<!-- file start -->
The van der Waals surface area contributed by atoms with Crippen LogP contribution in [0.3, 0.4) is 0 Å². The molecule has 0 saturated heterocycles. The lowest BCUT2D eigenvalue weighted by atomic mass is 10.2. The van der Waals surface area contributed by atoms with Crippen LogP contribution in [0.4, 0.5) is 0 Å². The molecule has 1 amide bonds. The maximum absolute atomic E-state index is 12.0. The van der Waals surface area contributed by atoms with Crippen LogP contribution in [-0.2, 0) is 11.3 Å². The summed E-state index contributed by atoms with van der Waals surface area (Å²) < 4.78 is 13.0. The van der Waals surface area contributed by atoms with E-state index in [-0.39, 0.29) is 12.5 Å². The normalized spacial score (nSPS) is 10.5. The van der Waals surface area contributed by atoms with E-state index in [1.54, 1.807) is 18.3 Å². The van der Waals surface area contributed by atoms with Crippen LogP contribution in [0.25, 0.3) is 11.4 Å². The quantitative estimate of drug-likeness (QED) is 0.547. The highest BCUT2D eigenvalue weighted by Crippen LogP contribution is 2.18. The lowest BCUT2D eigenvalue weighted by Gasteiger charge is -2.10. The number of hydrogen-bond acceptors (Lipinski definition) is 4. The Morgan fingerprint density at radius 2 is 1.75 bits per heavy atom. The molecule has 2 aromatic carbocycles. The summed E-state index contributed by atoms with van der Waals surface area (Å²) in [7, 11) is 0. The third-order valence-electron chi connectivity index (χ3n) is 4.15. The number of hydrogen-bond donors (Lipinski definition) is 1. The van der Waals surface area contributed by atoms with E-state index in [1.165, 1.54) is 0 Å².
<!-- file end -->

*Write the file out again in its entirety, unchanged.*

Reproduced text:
The van der Waals surface area contributed by atoms with Crippen LogP contribution in [0.3, 0.4) is 0 Å². The molecule has 0 saturated heterocycles. The lowest BCUT2D eigenvalue weighted by atomic mass is 10.2. The van der Waals surface area contributed by atoms with Crippen LogP contribution in [0.4, 0.5) is 0 Å². The molecule has 1 amide bonds. The maximum absolute atomic E-state index is 12.0. The van der Waals surface area contributed by atoms with Crippen LogP contribution in [-0.2, 0) is 11.3 Å². The summed E-state index contributed by atoms with van der Waals surface area (Å²) < 4.78 is 13.0. The van der Waals surface area contributed by atoms with E-state index in [-0.39, 0.29) is 12.5 Å². The normalized spacial score (nSPS) is 10.5. The van der Waals surface area contributed by atoms with E-state index in [1.54, 1.807) is 18.3 Å². The van der Waals surface area contributed by atoms with Crippen LogP contribution in [0.25, 0.3) is 11.4 Å². The quantitative estimate of drug-likeness (QED) is 0.547. The highest BCUT2D eigenvalue weighted by Crippen LogP contribution is 2.18. The lowest BCUT2D eigenvalue weighted by Gasteiger charge is -2.10. The number of hydrogen-bond acceptors (Lipinski definition) is 4. The Morgan fingerprint density at radius 2 is 1.75 bits per heavy atom. The molecule has 2 aromatic carbocycles. The summed E-state index contributed by atoms with van der Waals surface area (Å²) in [7, 11) is 0. The third-order valence-electron chi connectivity index (χ3n) is 4.15. The number of hydrogen-bond donors (Lipinski definition) is 1. The van der Waals surface area contributed by atoms with E-state index in [1.165, 1.54) is 0 Å².